• Trippa alla Fiorentina: delicious tripe prepared with tomato, white onion, carrot, celery, and grated Parmesan cheese;
  • Poppa, or cow udder, which can be served raw (accompanied by lemon) or cooked in broth;
  • Stracotto di Guancia, consisting of beef cheek slowly cooked in a stew;
    Many other tasty specialties should be added to these, often based on offal.
    Nowadays trippai practice their profession in small, semi-mobile structures, known as ‘banchini’, combining kitchen and shop in one place.
Le origini del nome 'Lampredotto'.

The origins of the name.

There are no certainties regarding the origins of the name ‘lampredotto’. Currently, the most likely hypotheses are two:

  • The first associates it with the similarity between the Florentine specialty and the mouth of the lamprey, a particular fish variety.

  • The second, frankly more plausible, suggests that ‘lampredotto’ could be the nickname assigned to a specialty (the sandwich famous still today), invented as a ‘poor’ alternative to the lamprey: a fish that, in the past, could not go missing from the tables of wealthier people.

Florence, Palazzo Vecchio.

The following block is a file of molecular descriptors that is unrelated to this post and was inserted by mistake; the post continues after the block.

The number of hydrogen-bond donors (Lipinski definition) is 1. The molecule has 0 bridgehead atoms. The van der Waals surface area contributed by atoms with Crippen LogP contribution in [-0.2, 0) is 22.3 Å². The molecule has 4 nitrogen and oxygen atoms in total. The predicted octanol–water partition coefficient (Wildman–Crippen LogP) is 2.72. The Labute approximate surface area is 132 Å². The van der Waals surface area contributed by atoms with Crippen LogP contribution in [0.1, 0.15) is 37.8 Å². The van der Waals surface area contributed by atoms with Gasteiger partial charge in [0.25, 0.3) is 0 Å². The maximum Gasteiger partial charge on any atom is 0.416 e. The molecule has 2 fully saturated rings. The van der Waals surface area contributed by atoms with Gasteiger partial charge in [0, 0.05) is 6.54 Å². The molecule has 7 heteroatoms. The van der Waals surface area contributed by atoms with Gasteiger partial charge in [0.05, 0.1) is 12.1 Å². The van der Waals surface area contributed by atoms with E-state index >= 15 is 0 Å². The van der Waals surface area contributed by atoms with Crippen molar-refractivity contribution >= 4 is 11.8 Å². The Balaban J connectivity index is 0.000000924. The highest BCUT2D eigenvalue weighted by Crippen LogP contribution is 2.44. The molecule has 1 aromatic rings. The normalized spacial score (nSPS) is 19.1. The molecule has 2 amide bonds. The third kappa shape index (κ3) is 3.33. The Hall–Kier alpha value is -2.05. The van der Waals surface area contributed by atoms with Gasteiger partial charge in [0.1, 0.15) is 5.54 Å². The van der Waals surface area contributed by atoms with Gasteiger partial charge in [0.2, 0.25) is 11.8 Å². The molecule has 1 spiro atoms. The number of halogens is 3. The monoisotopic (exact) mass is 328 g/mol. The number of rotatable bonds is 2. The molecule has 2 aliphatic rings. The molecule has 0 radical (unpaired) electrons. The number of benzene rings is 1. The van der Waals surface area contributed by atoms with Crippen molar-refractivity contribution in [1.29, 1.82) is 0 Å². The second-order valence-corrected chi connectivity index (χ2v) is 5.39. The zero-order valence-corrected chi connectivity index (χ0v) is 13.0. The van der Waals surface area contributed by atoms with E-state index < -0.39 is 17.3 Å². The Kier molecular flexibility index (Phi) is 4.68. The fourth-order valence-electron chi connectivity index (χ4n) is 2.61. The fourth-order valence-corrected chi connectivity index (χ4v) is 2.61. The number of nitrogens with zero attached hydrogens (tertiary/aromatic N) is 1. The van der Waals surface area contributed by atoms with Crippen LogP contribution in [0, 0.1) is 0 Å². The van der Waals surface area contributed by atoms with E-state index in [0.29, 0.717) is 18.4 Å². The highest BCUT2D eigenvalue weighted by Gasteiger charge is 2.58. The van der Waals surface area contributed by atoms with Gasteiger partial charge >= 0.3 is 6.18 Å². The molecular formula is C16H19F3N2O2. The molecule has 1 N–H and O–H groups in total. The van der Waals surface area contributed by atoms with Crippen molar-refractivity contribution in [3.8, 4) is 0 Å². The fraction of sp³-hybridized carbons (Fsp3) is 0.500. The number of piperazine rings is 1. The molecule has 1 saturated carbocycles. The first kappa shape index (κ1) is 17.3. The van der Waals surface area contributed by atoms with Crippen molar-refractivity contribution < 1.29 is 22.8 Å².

The great success of Lampredotto.

The great success.

Strange as it may seem, Lampredotto has not always enjoyed a good reputation: for centuries it has been considered just food for the poor people and, as such, mostly undervalued. In this regard, the trippai themselves, those who have always prepared the specialty, were not held in high regard: suffice to say that for much time, to call someone ‘trippaio’ meant that he was a stupid, if not worse. In recent years, thanks to social networks, Lampredotto, like a sort of ‘Cinderella of taste’, has become so famous and coveted that large crowds of tourists come from all over the world to savor it.

Chianti wine for Lampredotto.

Chianti wine for Lampredotto.

Although an experienced sommelier might suggest many better pairings, Lampredotto is often accompanied by a glass of the most famous Tuscan wine, Chianti, which can be purchased for a few euros in the same place where the specialty is offered to customers.